5.  What constitutes a raise that can't be ignored when it comes to talking?  My guess is that it must be something that the victim does not want to accept as true.  Beyond that, I am not sure.  Say the Dogs raise with:  "Let her go."  It seems the person could just ignore that.  What makes a Just Talking Raise something that people can't ignore?

Thanks, and I'm sorry for the stream-of-consciousness questions. :)

-Ben
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zornwil
Member

Posts: 86


« Reply #1 on: January 23, 2008, 04:25:15 PM »

Here's the simple answers - I wrote a longer reply but I realized that in many areas I indicated best to get Vincent's expert answer and among those are many areas I believe are up to the group consensus, but I don't want to mislead you - so here's the simple ones, to spare Vincent a little time if he reads this before responding:

- a Conflict cannot explicitly preclude types of escalation, but as you indicate it might be difficult to make certain escalations in certain situations.  I would just caution/ask you to remember never to attach a "how" to Stakes, the "how" should always come out in the Raise/See rhythm of the Conflict - e.g., "Can I get him out of town without hurting him" is no good, "Can he be removed from town?" is good.

- you can refuse to escalate, definitely; typically/often, you'll still escalate even if just by dodging something or steeling your muscles to take it even as you do other things, for example in a physical escalation

- whatever happens to your Relationships, they don't change dice and the dice aren't eliminated; of course you can always apply Experience, Fallout, and Reflection results to Relationships
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- Wilson
Lars M. Nielsen
Member

Posts: 24


« Reply #2 on: January 23, 2008, 11:54:30 PM »

Also, when someone escalates to shooting, go ahead and escalate along with him and use the extra dice to duck for cover in your response.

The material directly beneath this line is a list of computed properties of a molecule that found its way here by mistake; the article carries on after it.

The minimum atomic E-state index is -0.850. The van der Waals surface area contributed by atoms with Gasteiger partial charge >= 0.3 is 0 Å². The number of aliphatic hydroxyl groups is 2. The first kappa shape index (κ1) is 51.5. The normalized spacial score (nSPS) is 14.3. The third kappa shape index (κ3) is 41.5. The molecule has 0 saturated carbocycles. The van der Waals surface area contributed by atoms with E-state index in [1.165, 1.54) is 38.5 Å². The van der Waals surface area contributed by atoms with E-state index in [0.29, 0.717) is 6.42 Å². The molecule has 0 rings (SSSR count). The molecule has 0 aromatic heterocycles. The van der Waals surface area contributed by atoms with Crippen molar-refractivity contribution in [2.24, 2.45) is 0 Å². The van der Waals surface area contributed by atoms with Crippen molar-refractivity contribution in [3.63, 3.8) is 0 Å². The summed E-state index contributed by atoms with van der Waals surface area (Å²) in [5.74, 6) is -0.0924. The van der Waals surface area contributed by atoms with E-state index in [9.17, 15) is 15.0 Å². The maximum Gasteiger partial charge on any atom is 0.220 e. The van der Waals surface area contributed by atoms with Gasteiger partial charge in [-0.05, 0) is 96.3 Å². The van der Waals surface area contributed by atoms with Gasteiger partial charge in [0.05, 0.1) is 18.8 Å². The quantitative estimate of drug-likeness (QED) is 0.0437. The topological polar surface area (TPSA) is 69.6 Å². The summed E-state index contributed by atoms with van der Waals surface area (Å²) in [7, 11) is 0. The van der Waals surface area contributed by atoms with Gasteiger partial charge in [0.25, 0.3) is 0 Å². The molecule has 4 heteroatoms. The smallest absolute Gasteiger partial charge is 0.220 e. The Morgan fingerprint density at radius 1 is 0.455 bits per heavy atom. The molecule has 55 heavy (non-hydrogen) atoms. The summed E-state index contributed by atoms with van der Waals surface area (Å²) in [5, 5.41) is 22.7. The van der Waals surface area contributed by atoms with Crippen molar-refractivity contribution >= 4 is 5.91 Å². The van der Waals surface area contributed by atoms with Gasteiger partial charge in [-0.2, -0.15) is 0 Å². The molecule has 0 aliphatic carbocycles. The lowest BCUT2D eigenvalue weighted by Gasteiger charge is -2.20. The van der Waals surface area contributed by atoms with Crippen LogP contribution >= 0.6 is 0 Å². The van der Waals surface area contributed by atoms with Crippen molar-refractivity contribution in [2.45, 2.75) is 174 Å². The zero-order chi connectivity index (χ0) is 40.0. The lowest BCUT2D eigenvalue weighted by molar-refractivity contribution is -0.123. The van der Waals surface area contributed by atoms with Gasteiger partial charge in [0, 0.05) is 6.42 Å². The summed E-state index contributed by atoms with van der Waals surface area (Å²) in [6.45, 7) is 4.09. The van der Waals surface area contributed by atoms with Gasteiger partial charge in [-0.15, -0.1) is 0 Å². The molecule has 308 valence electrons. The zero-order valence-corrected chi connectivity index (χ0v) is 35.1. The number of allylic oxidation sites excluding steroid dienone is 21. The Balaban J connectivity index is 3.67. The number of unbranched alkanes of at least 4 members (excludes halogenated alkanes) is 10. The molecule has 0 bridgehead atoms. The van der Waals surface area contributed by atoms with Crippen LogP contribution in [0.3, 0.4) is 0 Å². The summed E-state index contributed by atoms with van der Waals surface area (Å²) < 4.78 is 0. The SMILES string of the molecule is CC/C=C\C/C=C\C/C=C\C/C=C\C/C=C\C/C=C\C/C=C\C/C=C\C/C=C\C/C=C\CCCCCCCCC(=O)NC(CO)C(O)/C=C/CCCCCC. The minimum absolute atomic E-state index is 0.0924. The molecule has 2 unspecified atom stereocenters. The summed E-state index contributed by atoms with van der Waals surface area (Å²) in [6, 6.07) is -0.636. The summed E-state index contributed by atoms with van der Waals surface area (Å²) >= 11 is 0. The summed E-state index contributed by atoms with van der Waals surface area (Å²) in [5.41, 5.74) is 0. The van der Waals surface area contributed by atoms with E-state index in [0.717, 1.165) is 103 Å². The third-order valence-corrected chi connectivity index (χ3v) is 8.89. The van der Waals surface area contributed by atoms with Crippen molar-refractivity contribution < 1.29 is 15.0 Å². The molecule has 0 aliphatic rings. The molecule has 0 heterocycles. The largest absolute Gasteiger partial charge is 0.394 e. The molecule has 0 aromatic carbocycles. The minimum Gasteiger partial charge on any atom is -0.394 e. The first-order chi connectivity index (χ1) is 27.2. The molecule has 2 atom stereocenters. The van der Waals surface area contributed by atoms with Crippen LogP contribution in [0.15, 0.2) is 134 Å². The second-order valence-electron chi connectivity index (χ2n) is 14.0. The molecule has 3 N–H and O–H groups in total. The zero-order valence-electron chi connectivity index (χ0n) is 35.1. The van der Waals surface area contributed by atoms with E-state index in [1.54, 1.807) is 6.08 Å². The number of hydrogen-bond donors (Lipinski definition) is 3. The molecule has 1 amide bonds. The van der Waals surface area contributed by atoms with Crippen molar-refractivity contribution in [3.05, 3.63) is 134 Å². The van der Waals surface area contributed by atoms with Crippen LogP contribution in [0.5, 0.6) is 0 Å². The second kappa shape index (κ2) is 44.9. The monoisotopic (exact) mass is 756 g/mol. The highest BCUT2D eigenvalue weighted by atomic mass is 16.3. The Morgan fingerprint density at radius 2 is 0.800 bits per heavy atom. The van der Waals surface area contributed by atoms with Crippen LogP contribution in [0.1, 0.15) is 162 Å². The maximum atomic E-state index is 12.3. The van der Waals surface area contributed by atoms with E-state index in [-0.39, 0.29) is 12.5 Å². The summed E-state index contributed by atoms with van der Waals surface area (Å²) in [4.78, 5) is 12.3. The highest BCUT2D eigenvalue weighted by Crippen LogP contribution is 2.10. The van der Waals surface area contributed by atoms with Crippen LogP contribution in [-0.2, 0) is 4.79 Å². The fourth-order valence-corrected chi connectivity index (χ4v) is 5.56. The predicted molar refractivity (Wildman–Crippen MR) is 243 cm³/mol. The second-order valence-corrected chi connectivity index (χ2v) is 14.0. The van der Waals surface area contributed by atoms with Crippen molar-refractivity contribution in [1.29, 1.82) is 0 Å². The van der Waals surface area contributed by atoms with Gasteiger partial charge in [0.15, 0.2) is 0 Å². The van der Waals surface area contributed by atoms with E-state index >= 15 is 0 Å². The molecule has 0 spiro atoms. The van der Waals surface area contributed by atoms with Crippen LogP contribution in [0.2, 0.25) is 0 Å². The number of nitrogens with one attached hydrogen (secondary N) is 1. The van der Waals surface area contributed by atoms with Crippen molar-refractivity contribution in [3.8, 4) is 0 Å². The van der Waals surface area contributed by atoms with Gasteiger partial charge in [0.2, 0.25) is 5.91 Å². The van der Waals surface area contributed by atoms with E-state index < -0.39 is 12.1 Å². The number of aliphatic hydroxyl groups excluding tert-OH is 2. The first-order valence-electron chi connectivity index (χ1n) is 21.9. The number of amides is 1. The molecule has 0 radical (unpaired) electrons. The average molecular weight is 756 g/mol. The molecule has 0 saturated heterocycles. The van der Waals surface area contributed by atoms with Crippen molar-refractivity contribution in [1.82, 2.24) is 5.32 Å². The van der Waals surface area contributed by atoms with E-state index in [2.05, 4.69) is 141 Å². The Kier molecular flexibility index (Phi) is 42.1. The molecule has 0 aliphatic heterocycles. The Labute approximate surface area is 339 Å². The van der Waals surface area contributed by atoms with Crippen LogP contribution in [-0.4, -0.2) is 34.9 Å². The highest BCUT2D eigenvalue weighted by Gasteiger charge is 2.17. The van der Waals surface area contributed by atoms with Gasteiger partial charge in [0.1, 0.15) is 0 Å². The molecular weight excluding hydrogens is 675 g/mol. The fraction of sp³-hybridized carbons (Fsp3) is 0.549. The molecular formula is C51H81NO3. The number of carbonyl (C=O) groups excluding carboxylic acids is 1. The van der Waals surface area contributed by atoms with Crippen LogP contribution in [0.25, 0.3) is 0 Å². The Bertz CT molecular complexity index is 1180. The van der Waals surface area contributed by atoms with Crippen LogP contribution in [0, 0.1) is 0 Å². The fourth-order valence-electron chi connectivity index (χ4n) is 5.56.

Trying to not get shot is covered by dice from Shooting.

Then, when it's your turn to raise, you don't have to shoot back at him, even though you just escalated to shooting. You can go back to trying to talk some sense into him.

Just because you escalated doesn't mean you can't go back to a previous type of activity.
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phargle
Member

Posts: 28


« Reply #3 on: January 24, 2008, 03:06:04 PM »

Much appreciated.  That answers a few of my questions.
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Moreno R.
Member

Posts: 547


« Reply #4 on: January 24, 2008, 06:41:23 PM »

3.  Is it proper to have a conflict for a dying person to be between that person and their own sickness, or is a healer required? 

The "healer" is any character that try to heal him.

Quote
5.  What constitutes a raise that can't be ignored when it comes to talking?  My guess is that it must be something that the victim does not want to accept as true.  Beyond that, I am not sure.  Say the Dogs raise with:  "Let her go."  It seems the person could just ignore that.  What makes a Just Talking Raise something that people can't ignore?

"Stop right there. If you don't stop fleeing, I will go to your house and will kill your children for your sins!!"

"Please, please Lord, don't let her die!"

"Begone, foul demon!" (demons can't ignore ceremonies)

In general, think about why you should ignore what the nice gentleman in front of you, that has the divine right to shoot you right there and then if he even only think that you have lustful thought on a woman, has to say to you...

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Ciao,
Moreno.

(Excuse my errors, English is not my native language. I'm Italian.)